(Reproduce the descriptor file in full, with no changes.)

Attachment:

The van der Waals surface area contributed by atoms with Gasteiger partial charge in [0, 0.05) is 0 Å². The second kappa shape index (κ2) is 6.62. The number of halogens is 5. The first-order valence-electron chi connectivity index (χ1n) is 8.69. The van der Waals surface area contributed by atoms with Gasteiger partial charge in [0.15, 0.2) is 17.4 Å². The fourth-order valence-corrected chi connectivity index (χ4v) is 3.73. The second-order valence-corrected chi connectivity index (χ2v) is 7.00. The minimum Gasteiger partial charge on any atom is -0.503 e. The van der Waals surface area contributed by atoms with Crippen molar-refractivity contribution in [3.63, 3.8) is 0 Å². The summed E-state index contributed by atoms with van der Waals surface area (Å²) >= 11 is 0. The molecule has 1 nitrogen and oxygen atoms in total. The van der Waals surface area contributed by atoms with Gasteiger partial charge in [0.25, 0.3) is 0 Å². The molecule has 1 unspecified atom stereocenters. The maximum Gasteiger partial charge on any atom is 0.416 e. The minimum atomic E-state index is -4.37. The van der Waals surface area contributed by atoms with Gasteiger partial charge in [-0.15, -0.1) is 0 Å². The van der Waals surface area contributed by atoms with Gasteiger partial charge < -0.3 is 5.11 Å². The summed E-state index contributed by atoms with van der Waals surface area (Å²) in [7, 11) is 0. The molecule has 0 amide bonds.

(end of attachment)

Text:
The van der Waals surface area contributed by atoms with Gasteiger partial charge in [0, 0.05) is 0 Å². The second kappa shape index (κ2) is 6.62. The number of halogens is 5. The first-order valence-electron chi connectivity index (χ1n) is 8.69. The van der Waals surface area contributed by atoms with Gasteiger partial charge in [0.15, 0.2) is 17.4 Å². The fourth-order valence-corrected chi connectivity index (χ4v) is 3.73. The second-order valence-corrected chi connectivity index (χ2v) is 7.00. The minimum Gasteiger partial charge on any atom is -0.503 e. The van der Waals surface area contributed by atoms with Crippen molar-refractivity contribution in [3.63, 3.8) is 0 Å². The summed E-state index contributed by atoms with van der Waals surface area (Å²) >= 11 is 0. The molecule has 1 nitrogen and oxygen atoms in total. The van der Waals surface area contributed by atoms with Gasteiger partial charge in [0.25, 0.3) is 0 Å². The molecule has 1 unspecified atom stereocenters. The maximum Gasteiger partial charge on any atom is 0.416 e. The minimum atomic E-state index is -4.37. The van der Waals surface area contributed by atoms with Gasteiger partial charge in [-0.15, -0.1) is 0 Å². The van der Waals surface area contributed by atoms with Gasteiger partial charge < -0.3 is 5.11 Å². The summed E-state index contributed by atoms with van der Waals surface area (Å²) in [7, 11) is 0. The molecule has 0 amide bonds.